Real-World Probability Books: Society

Tetlock, Philip E. Expert Political Judgment: How Good Is It? How Can We Know? Princeton University Press, 2007.

To quote two amazon.com reviews:

This book is a rather dry description of good research into the forecasting abilities of people who are regarded as political experts. It is unusually fair and unbiased.

Tetlock shows conclusively two key points. First, the best experts in making political estimates and forecasts are no more accurate than fairly simple mathematical models of their estimative processes. This is yet another confirmation of what Robyn Dawes termed "the robust beauty of simple linear models." The inability of human experts to out-perform models based on their expertise has been demonstrated in over one hundred fields of expertise over fifty years of research; one of the most robust findings in social science. Political experts are no exception.

Secondly, Tetlock demonstrates that experts who know something about a number of related topics (foxes) predict better than experts who know a great deal about one thing (hedgehogs). Generalist knowledge adds to accuracy.

For my STAT 157 course the Methodological Appendix is a nice resource. For everyone, Chapter 4 contains a wondeful categorization of excuses that experts make when their predictions turn out to be wrong.

Tetlock, Philip E. and Gardner, Dan. Superforecasting: The Art and Science of Prediction. Crown, 2015.

See my amazon.com review.

Gladwell, Malcolm. The Tipping Point: How little things can make a big difference Little, Brown 2000.

Fascinating collection of stories on the theme of how small changes in human society/behavior can make a big difference, in contexts of crime, fashion, rumors, etc. No explicit math, but the "Endnotes" refer to more scholarly work. Good source for reading projects.

Taleb, Nassim Nicholas. The Black Swan: The impact of the highly improbable. Random House, 2007.

Here is my rather long review.

Brenner, Reuven and Brenner, Gabrielle and Brown, Aaron. A World of Chance: Betting on religion, games, Wall Street. Cambridge University Press, 2008.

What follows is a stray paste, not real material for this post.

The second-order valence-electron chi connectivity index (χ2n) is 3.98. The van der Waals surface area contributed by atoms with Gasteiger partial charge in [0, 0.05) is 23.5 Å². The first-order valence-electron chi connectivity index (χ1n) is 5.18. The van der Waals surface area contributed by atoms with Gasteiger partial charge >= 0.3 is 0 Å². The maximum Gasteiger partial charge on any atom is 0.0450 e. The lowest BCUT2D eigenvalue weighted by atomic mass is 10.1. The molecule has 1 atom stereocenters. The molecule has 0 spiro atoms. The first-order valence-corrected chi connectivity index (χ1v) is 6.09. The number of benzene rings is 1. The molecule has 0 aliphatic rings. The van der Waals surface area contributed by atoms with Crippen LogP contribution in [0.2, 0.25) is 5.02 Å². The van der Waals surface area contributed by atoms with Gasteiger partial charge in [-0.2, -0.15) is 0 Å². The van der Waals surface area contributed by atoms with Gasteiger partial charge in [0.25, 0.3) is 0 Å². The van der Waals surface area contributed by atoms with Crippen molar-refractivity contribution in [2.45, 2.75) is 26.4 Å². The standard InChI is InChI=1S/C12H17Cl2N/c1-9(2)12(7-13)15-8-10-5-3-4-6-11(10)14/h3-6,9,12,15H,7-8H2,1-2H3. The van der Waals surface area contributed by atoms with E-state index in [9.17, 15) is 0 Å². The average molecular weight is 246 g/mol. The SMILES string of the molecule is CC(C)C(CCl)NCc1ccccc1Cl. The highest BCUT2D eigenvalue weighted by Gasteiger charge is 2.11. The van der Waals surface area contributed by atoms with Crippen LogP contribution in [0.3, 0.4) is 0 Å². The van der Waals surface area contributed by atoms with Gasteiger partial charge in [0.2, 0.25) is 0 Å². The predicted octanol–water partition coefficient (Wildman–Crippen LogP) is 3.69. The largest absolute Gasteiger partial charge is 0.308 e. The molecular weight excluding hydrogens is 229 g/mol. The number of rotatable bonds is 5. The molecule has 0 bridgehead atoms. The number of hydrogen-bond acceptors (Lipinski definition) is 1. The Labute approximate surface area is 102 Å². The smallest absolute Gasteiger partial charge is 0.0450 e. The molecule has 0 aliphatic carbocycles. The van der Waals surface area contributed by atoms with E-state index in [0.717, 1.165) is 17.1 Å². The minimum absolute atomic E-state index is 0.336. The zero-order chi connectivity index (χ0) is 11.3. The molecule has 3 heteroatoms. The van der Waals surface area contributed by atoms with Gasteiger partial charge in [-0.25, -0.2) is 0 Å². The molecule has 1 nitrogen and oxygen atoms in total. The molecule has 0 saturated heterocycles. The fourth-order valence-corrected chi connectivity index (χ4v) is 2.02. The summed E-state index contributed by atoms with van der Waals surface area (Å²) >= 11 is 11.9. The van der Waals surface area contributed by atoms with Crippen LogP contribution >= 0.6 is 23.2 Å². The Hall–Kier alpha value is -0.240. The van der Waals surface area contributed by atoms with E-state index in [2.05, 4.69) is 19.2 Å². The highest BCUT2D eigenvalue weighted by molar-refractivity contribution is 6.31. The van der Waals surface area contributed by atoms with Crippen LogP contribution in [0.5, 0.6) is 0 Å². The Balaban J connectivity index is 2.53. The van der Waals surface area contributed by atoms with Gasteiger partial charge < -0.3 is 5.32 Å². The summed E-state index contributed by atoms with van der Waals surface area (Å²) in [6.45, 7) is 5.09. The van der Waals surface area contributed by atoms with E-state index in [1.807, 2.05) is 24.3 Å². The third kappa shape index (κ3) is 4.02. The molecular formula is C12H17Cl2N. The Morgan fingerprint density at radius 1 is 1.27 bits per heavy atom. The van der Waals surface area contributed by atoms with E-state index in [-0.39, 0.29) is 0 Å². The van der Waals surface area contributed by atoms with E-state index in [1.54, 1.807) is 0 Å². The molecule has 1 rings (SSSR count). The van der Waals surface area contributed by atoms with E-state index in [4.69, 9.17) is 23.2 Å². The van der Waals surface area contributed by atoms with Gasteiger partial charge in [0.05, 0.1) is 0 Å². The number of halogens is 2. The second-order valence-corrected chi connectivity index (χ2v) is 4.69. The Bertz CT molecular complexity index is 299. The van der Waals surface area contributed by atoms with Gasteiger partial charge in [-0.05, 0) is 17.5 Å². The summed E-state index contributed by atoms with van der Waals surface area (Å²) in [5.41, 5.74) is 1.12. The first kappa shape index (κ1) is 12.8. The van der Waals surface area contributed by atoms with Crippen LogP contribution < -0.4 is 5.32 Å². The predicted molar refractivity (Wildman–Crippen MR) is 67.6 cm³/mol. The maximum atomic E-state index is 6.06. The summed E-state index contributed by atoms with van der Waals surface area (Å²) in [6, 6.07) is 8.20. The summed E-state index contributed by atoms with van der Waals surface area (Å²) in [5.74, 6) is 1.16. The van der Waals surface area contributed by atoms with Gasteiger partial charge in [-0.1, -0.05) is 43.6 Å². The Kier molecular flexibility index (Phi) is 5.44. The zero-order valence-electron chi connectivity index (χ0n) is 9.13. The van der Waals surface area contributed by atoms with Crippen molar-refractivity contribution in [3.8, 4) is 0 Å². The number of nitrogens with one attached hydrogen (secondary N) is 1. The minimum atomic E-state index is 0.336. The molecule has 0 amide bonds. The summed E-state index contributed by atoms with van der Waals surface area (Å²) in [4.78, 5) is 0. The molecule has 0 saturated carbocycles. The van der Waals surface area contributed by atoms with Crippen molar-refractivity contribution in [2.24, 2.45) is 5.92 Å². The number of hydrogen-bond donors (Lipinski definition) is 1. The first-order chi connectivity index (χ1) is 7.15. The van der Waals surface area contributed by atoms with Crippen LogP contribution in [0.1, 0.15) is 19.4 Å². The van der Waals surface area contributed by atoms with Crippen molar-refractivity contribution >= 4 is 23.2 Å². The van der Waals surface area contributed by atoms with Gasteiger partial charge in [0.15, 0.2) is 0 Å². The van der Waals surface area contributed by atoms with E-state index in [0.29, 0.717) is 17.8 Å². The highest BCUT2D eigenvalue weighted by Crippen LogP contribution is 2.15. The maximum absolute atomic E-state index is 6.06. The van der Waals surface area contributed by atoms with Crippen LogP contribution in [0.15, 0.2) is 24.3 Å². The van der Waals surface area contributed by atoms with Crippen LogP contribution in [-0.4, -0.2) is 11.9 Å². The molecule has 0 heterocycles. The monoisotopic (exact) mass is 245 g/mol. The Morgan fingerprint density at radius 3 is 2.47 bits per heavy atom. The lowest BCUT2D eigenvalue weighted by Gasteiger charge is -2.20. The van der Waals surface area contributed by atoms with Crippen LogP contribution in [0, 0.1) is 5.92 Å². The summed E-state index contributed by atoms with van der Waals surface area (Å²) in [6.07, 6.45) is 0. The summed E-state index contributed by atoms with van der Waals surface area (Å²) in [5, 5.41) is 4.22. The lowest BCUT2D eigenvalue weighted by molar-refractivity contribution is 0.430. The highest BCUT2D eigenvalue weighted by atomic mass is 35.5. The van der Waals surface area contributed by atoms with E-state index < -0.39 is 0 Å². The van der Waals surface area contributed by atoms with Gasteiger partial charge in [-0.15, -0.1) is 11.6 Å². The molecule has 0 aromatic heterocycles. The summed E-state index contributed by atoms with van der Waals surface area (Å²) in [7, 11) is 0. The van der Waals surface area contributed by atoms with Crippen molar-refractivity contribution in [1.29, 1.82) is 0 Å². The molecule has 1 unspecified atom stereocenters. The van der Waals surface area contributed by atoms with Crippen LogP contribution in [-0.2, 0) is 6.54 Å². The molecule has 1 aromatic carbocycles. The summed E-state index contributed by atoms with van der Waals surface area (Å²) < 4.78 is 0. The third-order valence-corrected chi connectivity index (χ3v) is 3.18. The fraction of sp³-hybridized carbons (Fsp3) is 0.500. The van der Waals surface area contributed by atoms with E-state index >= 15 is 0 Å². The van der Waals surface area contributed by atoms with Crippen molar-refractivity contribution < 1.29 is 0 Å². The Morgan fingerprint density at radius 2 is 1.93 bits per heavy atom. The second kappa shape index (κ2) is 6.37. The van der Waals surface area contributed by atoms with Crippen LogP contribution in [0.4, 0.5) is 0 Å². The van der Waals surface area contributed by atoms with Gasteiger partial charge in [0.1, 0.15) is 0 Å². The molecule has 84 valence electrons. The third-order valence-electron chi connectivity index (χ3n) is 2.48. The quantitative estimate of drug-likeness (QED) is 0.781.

See my amazon.com review.

Ball, Philip. Critical Mass: How one thing leads to another. Farrar, Straus and Giroux, 2004.

The theme is statistical physics style models of interacting agents -- "how patterns of behavior emerge from the statistical melee of many individuals doing their own idiosyncratic thing: helping or swindling each other, cooperating or conflicting, following the crowd or blazing heir own trail". Contains verbal descriptions of around ten specific models (e.g. for vehicle and pedestrian traffic; for alliance formation or cultural dissemination; for peer pressure effect on criminality; for company size being determined by individual employees income-leisure preferences). And contains summaries of classical theories. Easy to read, as befits a professional science writer. But (to my taste) too much grandiose theorizing and too much credulity regarding significance or impact of these models.

Miller, John H. and Page, Scott E. Complex Adaptive Systems: An introduction to computational models of social life. Princeton University Press, 2007.

Useful descriptions of a range of mathematical models, some involving probability (though not as primary emphasis).

Watts, Duncan J. Six Degrees. The science of a connected age. W.W. Norton, 2003.

Presents general background to social networks - how ideas, information or epidemics spread between people. Gives brief indications of some math models in this field, so a good source for reading projects. But exaggerates the significance of this kind of analysis.

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